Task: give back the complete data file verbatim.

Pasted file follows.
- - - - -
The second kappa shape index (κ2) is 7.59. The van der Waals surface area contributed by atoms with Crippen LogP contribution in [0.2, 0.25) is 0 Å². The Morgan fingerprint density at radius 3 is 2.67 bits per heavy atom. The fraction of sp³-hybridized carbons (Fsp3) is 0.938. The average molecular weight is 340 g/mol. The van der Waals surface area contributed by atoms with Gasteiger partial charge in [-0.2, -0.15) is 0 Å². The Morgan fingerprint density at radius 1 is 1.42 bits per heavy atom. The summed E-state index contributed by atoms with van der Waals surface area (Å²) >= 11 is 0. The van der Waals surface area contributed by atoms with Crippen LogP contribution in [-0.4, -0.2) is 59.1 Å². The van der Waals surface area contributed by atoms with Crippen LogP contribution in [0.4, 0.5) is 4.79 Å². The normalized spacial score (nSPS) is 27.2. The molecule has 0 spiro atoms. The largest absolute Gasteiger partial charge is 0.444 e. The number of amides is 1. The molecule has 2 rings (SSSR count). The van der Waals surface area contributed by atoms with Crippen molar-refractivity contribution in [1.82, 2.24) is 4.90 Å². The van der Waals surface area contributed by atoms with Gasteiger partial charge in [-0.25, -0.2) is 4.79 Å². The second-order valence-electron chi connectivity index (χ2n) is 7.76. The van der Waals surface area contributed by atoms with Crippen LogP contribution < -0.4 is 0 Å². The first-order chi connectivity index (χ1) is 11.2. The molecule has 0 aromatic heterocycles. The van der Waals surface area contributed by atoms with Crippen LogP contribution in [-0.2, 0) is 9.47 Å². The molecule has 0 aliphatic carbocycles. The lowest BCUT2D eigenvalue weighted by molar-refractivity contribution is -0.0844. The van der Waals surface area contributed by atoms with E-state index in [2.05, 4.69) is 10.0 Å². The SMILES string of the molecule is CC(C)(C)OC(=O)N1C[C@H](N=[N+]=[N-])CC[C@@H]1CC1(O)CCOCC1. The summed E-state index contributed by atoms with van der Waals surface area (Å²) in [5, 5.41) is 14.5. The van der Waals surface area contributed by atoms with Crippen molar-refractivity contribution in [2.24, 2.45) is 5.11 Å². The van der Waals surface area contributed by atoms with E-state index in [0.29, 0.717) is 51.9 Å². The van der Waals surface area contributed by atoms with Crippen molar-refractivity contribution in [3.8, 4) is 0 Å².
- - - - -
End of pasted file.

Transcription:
The second kappa shape index (κ2) is 7.59. The van der Waals surface area contributed by atoms with Crippen LogP contribution in [0.2, 0.25) is 0 Å². The Morgan fingerprint density at radius 3 is 2.67 bits per heavy atom. The fraction of sp³-hybridized carbons (Fsp3) is 0.938. The average molecular weight is 340 g/mol. The van der Waals surface area contributed by atoms with Gasteiger partial charge in [-0.2, -0.15) is 0 Å². The Morgan fingerprint density at radius 1 is 1.42 bits per heavy atom. The summed E-state index contributed by atoms with van der Waals surface area (Å²) >= 11 is 0. The van der Waals surface area contributed by atoms with Crippen LogP contribution in [-0.4, -0.2) is 59.1 Å². The van der Waals surface area contributed by atoms with Crippen LogP contribution in [0.4, 0.5) is 4.79 Å². The normalized spacial score (nSPS) is 27.2. The molecule has 0 spiro atoms. The largest absolute Gasteiger partial charge is 0.444 e. The number of amides is 1. The molecule has 2 rings (SSSR count). The van der Waals surface area contributed by atoms with Crippen molar-refractivity contribution in [1.82, 2.24) is 4.90 Å². The van der Waals surface area contributed by atoms with Gasteiger partial charge in [-0.25, -0.2) is 4.79 Å². The second-order valence-electron chi connectivity index (χ2n) is 7.76. The van der Waals surface area contributed by atoms with Crippen LogP contribution < -0.4 is 0 Å². The first-order chi connectivity index (χ1) is 11.2. The molecule has 0 aromatic heterocycles. The van der Waals surface area contributed by atoms with Crippen LogP contribution in [-0.2, 0) is 9.47 Å². The molecule has 0 aliphatic carbocycles. The lowest BCUT2D eigenvalue weighted by molar-refractivity contribution is -0.0844. The van der Waals surface area contributed by atoms with E-state index in [2.05, 4.69) is 10.0 Å². The SMILES string of the molecule is CC(C)(C)OC(=O)N1C[C@H](N=[N+]=[N-])CC[C@@H]1CC1(O)CCOCC1. The summed E-state index contributed by atoms with van der Waals surface area (Å²) in [5, 5.41) is 14.5. The van der Waals surface area contributed by atoms with Crippen molar-refractivity contribution in [2.24, 2.45) is 5.11 Å². The van der Waals surface area contributed by atoms with E-state index in [0.29, 0.717) is 51.9 Å². The van der Waals surface area contributed by atoms with Crippen molar-refractivity contribution in [3.8, 4) is 0 Å².